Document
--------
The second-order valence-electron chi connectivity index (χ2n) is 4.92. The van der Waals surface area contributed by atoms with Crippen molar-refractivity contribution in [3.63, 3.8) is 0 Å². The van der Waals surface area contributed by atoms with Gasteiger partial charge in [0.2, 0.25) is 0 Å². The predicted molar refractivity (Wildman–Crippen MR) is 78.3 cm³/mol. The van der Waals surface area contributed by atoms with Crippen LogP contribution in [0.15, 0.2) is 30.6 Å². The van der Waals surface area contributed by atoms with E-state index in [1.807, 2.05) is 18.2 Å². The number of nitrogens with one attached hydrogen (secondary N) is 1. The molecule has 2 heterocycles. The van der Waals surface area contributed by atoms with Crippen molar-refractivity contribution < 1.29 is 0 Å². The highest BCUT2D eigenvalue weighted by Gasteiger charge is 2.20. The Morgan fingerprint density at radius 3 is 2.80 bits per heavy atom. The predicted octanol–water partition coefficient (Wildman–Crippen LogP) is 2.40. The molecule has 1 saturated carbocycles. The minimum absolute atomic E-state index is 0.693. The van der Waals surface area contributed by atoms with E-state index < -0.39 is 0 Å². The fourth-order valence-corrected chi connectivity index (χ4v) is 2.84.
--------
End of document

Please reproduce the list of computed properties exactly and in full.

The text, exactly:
The second-order valence-electron chi connectivity index (χ2n) is 4.92. The van der Waals surface area contributed by atoms with Crippen molar-refractivity contribution in [3.63, 3.8) is 0 Å². The van der Waals surface area contributed by atoms with Gasteiger partial charge in [0.2, 0.25) is 0 Å². The predicted molar refractivity (Wildman–Crippen MR) is 78.3 cm³/mol. The van der Waals surface area contributed by atoms with Crippen LogP contribution in [0.15, 0.2) is 30.6 Å². The van der Waals surface area contributed by atoms with E-state index in [1.807, 2.05) is 18.2 Å². The number of nitrogens with one attached hydrogen (secondary N) is 1. The molecule has 2 heterocycles. The van der Waals surface area contributed by atoms with Crippen molar-refractivity contribution < 1.29 is 0 Å². The highest BCUT2D eigenvalue weighted by Gasteiger charge is 2.20. The Morgan fingerprint density at radius 3 is 2.80 bits per heavy atom. The predicted octanol–water partition coefficient (Wildman–Crippen LogP) is 2.40. The molecule has 1 saturated carbocycles. The minimum absolute atomic E-state index is 0.693. The van der Waals surface area contributed by atoms with E-state index < -0.39 is 0 Å². The fourth-order valence-corrected chi connectivity index (χ4v) is 2.84.